Male Victims of Sexual Harassment Double from 1992 to 2008
In June of 2010, a former California Starbucks barista settled a sexual harassment lawsuit with Starbucks for neglecting to protect her from her boss's sexual advances at work. At the time of such sexual harassment, which included statutory rape, the barista was 16 years old and her male manager was 24.
Recently, the city of Concord, California settled a sexual harassment lawsuit with a female police officer who sued the city for sexual advances and retaliatory conduct by her male supervisors.
Although these are the kinds of facts we often expect in sexual harassment lawsuits and the types of images we often see in depictions of sexual harassment in the news and on television, women are not the only victims of sexual harassment at work.
In a recent 9th Circuit US Court of Appeals review of a District Court opinion, EEOC v. Prospect Airport Services, Inc., the Court of Appeals summarizes the facts of the underlying case as follows. The victim was a male who was constantly sexually harassed while at work over the course of several months by a female co-worker. Such sexual harassment included the making of pornographic sexual gestures, the showing of lewd photos, minor unwanted touching, and the making of sexual innuendos and comments to the victim by the female co-worker, despite his consistent objections. The male victim's work performance was negatively affected by the hostile work environment. The District Court that heard the case granted the Defendant's Summary Judgment Motion, giving the Defendant an early victory in the case.
In its formal opinion, the District Court argued that the "Defendant's conduct was not severe and pervasive enough to amount to sexual harassment objectively for a reasonable man, noting that “[the victim] admits that most men in his circumstances would have ‘welcomed’ the behavior he alleged was discriminatory, but that due to his Christian background he was ‘embarrassed.’ ” The [District Court] emphasized that [the victim] had never filed a written complaint, and management had told [the Defendant] that her behavior was inappropriate." [Citations omitted.] The US Court of Appeals for the 9th Circuit reversed the lower District Court's opinion, citing the fact that the victim suffered from constant pressure from the Defendant that ultimately seriously affected his psychological well-being and his work performance. Affirming that "[m]en as well as women are entitled under Title VII to protection from a sexually abusive work environment," the Court of Appeals noted that the case should be fully heard by the District Court, rather than being dismissed early in the litigation process by the granting of a Summary Judgment motion.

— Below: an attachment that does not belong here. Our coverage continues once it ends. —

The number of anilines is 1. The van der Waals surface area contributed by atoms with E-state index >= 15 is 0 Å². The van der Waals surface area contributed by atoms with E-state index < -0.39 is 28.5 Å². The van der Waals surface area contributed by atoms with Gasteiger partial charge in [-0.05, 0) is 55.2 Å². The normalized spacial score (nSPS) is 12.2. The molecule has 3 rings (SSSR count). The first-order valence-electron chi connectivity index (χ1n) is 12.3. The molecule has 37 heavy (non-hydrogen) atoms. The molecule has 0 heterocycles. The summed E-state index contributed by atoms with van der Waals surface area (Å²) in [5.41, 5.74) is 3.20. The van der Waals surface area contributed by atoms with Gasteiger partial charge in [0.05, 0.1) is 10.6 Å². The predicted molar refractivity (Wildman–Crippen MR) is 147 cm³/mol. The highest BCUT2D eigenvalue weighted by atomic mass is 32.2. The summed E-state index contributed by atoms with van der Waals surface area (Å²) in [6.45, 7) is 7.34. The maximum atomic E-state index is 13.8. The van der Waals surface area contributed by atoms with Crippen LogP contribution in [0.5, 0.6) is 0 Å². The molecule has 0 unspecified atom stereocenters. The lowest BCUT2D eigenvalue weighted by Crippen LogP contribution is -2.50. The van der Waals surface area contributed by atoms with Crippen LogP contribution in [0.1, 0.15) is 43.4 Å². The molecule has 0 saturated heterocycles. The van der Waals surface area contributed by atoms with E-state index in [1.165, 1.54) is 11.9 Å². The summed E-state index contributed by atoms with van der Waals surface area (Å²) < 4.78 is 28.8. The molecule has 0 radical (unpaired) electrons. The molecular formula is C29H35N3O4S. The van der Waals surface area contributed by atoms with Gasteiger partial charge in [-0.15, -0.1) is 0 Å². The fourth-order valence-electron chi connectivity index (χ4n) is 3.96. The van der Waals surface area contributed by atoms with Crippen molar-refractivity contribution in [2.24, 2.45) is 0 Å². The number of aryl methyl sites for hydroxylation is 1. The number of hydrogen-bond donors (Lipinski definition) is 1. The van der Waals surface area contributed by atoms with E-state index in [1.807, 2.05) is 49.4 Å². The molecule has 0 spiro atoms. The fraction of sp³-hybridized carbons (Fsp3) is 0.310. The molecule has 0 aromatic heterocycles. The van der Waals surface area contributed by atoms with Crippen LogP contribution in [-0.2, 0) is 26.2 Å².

The interesting factor in this EEOC sexual harassment lawsuit is that the District Court considered how a "normal man" in the victim's shoes would "welcome" such sexual advances from an attractive female co-worker. Imagine the same argument applying to a female victim, and one can begin to see how sexism against men in sexual harassment lawsuits is at work in our courts.
According to the EEOC, while the number of sexual harassment lawsuits as a whole has declined over the last decade, the number of sexual harassment lawsuits filed by male victims has increased in that time period. In fact, between 1992 and 2008, the number of sexual harassment lawsuits filed by men doubled from 8% to 16%. David Grinberg, an EEOC spokesman stated, "While some people may think sexual harassment of male employees is a joke, the issue is real [...] We are seeing more of it, and such conduct has serious legal consequences for employers." It is quite possible that the number of male victims of sexual harassment are far greater than the EEOC data represents, since there may likely be psychological factors such as peer pressure and gender identity issues that prevent male victims from coming forward to report being victims of sexual harassment and unwanted advances at work. For example, in the EEOC case mentioned above, the male victim's entire workplace jeered at the man for rejecting the female co-worker's sexual advances. Such a fact pattern is rather common in sexual harassment lawsuits with male victims.
The cultural notion that we see emphasized in the media is that men should remain open and accepting of an attractive woman's sexual advances, even if they are in the workplace. Such sexist ideas reinforce the gender stereotypes that can be so damaging -- stereotypes that focus on men as the usual perpetrators of violence, sex crimes, and sexual harassment, women as the usual victims, men as being impervious to emotional pain, and women as being fragile, even when they're being hurtful. Lawsuits such as the EEOC case here, as well as so many other types of lawsuits, including divorces, restraining orders, criminal defense, and personal injury lawsuits, are common breeding grounds not only for racial discrimination and economic discrimination, but also sexual discrimination. All forms of discrimination are utterly destructive, but it seems that no form of prejudice receives so little attention as anti-male sexual discrimination.